Just take mentioning Linux positively as a win. No use trolling and reducing your
 

cookoy

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i'm using Ubuntu 12.04 LTS on a cheap laptop. It just works. And Unity is fine too. You can install a lot of apps but some apps are really crappy. I just uninstall them and look for other alternatives. Not Ubuntu's or Linux's fault but sloppy work from independent developers.
 

mattw0308

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[citation][nom]halcyon[/nom]I have 12.04 LTS in a VM, it works fine but is saddled with Unity. No thanks.[/citation]

The desktop is just another program that can be (un)installed and selected at login time. I have been using the Cinnamon desktop for Ubuntu 12.04 and it's nice and snappy without all the weirdness of Unity. I do have to point out that Unity represents a significant effort to modernize the desktop and has some pretty useful tools once you get used to them.
 

crabdog

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Wow, you don't need to say much to get slammed in the comments here. There must be more Linux fanbois than I had imagined.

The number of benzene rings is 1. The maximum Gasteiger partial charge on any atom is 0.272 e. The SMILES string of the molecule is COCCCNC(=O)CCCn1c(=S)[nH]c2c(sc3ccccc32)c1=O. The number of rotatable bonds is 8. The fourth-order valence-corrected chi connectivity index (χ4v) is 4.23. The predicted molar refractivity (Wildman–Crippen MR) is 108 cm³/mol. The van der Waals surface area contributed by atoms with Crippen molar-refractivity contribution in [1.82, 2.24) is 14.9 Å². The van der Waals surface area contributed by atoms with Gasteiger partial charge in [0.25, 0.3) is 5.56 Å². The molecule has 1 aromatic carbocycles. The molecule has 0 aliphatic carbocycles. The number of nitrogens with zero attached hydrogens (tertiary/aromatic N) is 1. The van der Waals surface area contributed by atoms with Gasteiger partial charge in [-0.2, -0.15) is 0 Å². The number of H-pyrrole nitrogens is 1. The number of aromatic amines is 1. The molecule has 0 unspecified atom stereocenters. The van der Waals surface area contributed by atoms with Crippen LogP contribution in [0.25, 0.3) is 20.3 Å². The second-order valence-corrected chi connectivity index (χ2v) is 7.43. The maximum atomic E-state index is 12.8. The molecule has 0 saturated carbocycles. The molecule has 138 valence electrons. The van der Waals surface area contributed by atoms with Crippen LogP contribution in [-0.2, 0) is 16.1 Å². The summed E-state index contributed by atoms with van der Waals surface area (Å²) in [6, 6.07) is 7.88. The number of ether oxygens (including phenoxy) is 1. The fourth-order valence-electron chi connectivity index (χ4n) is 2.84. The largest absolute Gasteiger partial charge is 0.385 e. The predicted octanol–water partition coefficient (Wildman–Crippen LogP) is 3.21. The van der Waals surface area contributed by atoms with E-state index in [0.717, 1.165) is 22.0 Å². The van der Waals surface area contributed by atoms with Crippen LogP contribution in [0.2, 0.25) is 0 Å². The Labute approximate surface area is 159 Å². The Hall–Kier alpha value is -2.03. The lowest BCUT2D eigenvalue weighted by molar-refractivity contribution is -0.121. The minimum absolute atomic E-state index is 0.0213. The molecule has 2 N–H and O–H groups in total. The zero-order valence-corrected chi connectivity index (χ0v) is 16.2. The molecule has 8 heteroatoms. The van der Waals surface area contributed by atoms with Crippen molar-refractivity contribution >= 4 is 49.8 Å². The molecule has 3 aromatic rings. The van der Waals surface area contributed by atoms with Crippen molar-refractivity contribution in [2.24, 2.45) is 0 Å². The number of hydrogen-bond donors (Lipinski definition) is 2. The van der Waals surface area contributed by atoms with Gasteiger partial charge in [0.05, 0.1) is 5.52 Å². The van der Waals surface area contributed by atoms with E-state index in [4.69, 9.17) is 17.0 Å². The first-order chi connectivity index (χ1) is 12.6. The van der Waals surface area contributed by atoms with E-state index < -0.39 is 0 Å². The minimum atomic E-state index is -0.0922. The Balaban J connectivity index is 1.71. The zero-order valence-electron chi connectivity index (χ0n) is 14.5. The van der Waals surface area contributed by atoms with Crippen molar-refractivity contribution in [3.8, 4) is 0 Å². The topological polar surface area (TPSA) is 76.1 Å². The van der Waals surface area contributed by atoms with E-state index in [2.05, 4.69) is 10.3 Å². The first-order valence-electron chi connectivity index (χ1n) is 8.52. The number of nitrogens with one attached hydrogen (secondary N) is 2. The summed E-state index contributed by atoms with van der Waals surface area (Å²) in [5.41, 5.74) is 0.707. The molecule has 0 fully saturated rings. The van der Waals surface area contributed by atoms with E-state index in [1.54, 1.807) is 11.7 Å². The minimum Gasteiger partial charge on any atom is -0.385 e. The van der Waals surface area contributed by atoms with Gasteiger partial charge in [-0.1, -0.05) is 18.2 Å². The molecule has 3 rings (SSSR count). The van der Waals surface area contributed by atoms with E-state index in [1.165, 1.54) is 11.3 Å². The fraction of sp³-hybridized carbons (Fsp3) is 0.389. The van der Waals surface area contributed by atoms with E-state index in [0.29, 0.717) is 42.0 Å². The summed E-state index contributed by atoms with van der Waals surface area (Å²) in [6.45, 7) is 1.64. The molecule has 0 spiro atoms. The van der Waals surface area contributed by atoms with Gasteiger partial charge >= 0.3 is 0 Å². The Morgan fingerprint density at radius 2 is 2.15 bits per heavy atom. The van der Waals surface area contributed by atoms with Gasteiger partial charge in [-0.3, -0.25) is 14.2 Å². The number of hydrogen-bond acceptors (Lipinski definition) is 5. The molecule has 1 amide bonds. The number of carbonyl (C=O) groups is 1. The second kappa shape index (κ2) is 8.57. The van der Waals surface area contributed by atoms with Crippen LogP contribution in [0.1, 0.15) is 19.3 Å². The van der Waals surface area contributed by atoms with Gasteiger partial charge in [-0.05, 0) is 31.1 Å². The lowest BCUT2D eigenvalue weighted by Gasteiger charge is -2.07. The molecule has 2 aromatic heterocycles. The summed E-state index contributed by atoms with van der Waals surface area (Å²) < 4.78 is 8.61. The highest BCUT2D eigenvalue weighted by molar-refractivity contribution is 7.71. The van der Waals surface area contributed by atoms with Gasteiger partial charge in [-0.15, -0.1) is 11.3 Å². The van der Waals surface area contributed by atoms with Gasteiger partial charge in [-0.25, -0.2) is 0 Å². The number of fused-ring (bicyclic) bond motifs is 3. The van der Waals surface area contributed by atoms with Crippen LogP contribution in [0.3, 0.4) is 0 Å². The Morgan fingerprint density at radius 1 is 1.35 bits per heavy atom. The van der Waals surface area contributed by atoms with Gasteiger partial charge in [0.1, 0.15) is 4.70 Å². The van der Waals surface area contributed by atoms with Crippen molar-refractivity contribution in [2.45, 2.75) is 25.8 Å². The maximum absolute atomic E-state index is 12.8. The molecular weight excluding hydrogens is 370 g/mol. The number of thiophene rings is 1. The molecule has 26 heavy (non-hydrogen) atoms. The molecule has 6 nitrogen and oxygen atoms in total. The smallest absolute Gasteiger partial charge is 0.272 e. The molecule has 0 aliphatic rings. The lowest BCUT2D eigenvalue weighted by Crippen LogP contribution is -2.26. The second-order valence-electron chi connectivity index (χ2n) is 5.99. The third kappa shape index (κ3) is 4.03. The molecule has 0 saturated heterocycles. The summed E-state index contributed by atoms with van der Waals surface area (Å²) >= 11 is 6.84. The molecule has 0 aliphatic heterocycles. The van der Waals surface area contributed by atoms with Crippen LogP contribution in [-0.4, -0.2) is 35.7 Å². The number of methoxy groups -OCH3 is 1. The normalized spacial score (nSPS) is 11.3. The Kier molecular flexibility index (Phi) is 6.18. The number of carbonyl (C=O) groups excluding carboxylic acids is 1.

That being said, I've had VoyagerOS running on my DELL N5110 for the last 6 months and it's been brilliant. It's based on Xubuntu 12.04 and is rock solid. I've tried pretty much every single major distro released in the last 6 months - I currently have 20 distros installed in my VMWare workstation covering all DE's and flavors of Linux but I'm just being honest when I say that there are still a lot of problems with most of them, including the big name releases.
Things are looking up though with Ubuntu (and Linux in general) gaining popularity, the rumored addition of Steam for Linux and possibly new proprietry drivers from Nvidia which will finally address the Optimus problem, even though Bumblebee has been working very well for me already.